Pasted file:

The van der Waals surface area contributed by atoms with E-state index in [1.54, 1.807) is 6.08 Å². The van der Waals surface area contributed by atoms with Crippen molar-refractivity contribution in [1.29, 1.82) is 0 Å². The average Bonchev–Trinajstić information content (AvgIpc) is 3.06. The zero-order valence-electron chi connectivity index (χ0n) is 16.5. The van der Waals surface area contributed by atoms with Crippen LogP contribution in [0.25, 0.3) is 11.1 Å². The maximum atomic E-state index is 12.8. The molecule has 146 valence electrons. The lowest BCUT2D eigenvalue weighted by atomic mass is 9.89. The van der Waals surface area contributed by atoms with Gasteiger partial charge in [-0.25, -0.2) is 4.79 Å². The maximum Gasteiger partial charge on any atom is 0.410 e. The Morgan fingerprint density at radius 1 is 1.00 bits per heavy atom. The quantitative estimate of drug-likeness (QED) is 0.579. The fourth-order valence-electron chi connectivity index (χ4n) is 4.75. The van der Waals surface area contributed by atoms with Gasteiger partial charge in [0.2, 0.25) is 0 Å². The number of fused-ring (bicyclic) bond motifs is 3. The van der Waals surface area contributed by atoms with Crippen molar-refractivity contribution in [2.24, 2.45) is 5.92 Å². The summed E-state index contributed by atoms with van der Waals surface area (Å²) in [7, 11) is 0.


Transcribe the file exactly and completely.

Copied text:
The van der Waals surface area contributed by atoms with E-state index in [1.54, 1.807) is 6.08 Å². The van der Waals surface area contributed by atoms with Crippen molar-refractivity contribution in [1.29, 1.82) is 0 Å². The average Bonchev–Trinajstić information content (AvgIpc) is 3.06. The zero-order valence-electron chi connectivity index (χ0n) is 16.5. The van der Waals surface area contributed by atoms with Crippen LogP contribution in [0.25, 0.3) is 11.1 Å². The maximum atomic E-state index is 12.8. The molecule has 146 valence electrons. The lowest BCUT2D eigenvalue weighted by atomic mass is 9.89. The van der Waals surface area contributed by atoms with Gasteiger partial charge in [-0.25, -0.2) is 4.79 Å². The maximum Gasteiger partial charge on any atom is 0.410 e. The Morgan fingerprint density at radius 1 is 1.00 bits per heavy atom. The quantitative estimate of drug-likeness (QED) is 0.579. The fourth-order valence-electron chi connectivity index (χ4n) is 4.75. The van der Waals surface area contributed by atoms with Gasteiger partial charge in [0.2, 0.25) is 0 Å². The number of fused-ring (bicyclic) bond motifs is 3. The van der Waals surface area contributed by atoms with Crippen molar-refractivity contribution in [2.24, 2.45) is 5.92 Å². The summed E-state index contributed by atoms with van der Waals surface area (Å²) in [7, 11) is 0.